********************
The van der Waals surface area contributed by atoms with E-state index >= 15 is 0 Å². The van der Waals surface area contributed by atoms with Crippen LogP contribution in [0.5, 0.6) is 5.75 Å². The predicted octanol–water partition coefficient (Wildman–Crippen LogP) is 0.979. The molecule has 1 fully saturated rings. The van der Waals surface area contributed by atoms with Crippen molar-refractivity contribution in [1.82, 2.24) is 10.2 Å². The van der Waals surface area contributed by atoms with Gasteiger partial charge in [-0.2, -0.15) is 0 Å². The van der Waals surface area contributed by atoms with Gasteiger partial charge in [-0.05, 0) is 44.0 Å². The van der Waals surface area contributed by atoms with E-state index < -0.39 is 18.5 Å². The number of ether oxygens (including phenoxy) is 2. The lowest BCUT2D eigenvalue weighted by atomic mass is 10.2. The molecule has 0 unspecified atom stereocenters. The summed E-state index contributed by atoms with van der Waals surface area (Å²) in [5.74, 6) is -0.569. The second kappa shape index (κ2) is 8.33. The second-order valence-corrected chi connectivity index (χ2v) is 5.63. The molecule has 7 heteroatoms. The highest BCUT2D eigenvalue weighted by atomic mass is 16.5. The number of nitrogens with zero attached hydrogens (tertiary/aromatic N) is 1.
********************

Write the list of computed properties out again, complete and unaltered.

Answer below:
The van der Waals surface area contributed by atoms with E-state index >= 15 is 0 Å². The van der Waals surface area contributed by atoms with Crippen LogP contribution in [0.5, 0.6) is 5.75 Å². The predicted octanol–water partition coefficient (Wildman–Crippen LogP) is 0.979. The molecule has 1 fully saturated rings. The van der Waals surface area contributed by atoms with Crippen molar-refractivity contribution in [1.82, 2.24) is 10.2 Å². The van der Waals surface area contributed by atoms with Gasteiger partial charge in [-0.2, -0.15) is 0 Å². The van der Waals surface area contributed by atoms with Gasteiger partial charge in [-0.05, 0) is 44.0 Å². The van der Waals surface area contributed by atoms with E-state index < -0.39 is 18.5 Å². The number of ether oxygens (including phenoxy) is 2. The lowest BCUT2D eigenvalue weighted by atomic mass is 10.2. The molecule has 0 unspecified atom stereocenters. The summed E-state index contributed by atoms with van der Waals surface area (Å²) in [5.74, 6) is -0.569. The second kappa shape index (κ2) is 8.33. The second-order valence-corrected chi connectivity index (χ2v) is 5.63. The molecule has 7 heteroatoms. The highest BCUT2D eigenvalue weighted by atomic mass is 16.5. The number of nitrogens with zero attached hydrogens (tertiary/aromatic N) is 1.